Who do we blog for?

Why do we write?

At first glance, it seems obvious: we write because we have something to communicate, something that we consider worth sharing.

But that only invites a second question: worth sharing with whom? With anybody out there? With people that know us? Friends? One single person? Ourselves?

I have more than enough followers to have a sense of community and to feel listened to. I don’t have nearly enough followers to feel like I have a real impact online.

And that’s just fine.

Wild flowers at sunset.
Evening among wildflowers (Germany, August 2021)

I am grateful for the audience I have. I am grateful for the people who take the time to read my posts and look at my photos. Time is a precious commodity. I genuinely enjoy the feedback I get and I always reply. I visit regularly a number of blogs and I like discovering new ones.

Would I want a larger following? There’s a part of me who would say yes. Then again, I see blogs with thousands of followers but very little engagement on posts. What is the point of having a large audience whose members never feel like interacting with your content? Do sheer numbers provide some sense of achievement?

There are so many things in my life that I would have done differently, that I used to regret, that I would have liked to undo. There were so many things that I wanted and expected.

I still regret, want, and expect things. But I’ve learned to pay more attention to what is there now. You know, the little things that happen right under your nose, so close that you can easily overlook them.

I also pay more attention to the things I want just because I don’t have them, and the things I want because they provide something of value.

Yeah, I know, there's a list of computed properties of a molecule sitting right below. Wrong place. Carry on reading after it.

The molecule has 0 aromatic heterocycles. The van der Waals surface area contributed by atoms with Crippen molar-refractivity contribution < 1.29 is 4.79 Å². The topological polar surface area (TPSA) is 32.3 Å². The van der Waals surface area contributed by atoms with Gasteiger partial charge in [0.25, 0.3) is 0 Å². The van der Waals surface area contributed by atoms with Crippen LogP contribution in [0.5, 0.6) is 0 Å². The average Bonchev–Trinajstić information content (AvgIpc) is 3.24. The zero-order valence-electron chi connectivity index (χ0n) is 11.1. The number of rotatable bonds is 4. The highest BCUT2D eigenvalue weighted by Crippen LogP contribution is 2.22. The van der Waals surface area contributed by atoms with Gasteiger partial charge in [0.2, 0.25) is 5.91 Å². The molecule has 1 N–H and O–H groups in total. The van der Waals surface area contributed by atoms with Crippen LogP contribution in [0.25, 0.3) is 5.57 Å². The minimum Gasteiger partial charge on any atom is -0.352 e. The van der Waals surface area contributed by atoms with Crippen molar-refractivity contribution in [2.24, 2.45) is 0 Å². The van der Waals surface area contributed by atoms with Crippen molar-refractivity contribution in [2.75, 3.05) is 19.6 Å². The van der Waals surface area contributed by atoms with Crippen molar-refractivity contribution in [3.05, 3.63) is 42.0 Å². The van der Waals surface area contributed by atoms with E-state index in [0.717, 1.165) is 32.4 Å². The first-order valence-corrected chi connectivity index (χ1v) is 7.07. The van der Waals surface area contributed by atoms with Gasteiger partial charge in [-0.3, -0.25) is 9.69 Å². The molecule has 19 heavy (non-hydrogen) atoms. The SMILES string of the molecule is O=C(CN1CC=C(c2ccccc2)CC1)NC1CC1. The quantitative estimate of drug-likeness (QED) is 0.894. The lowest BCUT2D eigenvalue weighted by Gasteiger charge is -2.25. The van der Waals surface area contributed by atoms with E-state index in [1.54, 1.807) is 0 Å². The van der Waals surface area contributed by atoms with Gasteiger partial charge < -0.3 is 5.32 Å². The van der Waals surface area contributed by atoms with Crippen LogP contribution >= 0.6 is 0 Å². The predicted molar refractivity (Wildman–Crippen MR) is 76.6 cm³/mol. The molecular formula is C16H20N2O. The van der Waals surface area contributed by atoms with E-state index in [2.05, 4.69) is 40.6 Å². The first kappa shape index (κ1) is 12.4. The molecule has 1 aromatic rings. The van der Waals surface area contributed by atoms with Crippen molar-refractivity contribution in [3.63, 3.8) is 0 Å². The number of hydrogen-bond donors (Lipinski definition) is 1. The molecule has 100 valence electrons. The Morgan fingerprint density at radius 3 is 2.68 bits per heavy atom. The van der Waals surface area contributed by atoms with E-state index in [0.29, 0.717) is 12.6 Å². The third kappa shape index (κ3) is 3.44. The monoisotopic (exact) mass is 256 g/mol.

I am fine with the way things are with my blog. It’s not indifference, passivity, or lack of desire to change and develop. It’s just an acknowledgement of the fact that I already receive a lot. And that things happen the way they happen for a reason. Whatever happens with the things I create, it says something that I can learn from.

Another thing that helps me maintain some serenity is that I pay attention to the content, form, and intention of what I publish. Even if I’m not that pleased with the result, I have confidence in the point I am trying to make, and I know it’s made in honesty.

I don’t care about “content creation”, I care about creativity that leads you to express yourself and expose yourself. I want to see the personal stake and involvement of the author. I don’t think there’s anything wrong in creating for money, influence, popularity or anything else, as long as it stays honest and does not try to pass as something else. There’s already way too much pretend expertise, authority and morality out there.

That being said, I’m not a zen monk. I wish I could say that, once I publish something, I send it out in the world and let it live. It’s not that simple. I sometimes second-guess myself. I happen to worry about likes and reactions. But I’ve come some way towards realizing that it’s just a little psycho drama in my head. It’s not a big deal.

I worry and I regret a bit less not because I don’t care, but because I am more accepting of what there is.

So, coming back to the question: for whom do we publish? Well, in my case it looks like this:

For those who like the language of photography and the confluence of photography and writing.

For those who struggled with trauma, depression, anxiety, and who have searched for a way to reconnect with themselves and with life.

For those who allow themselves to be touched by many things, from a stream hidden deep in the forest to small gestures of kindness.

For my younger self.

I’d love to know who do you think about when publishing on your blog.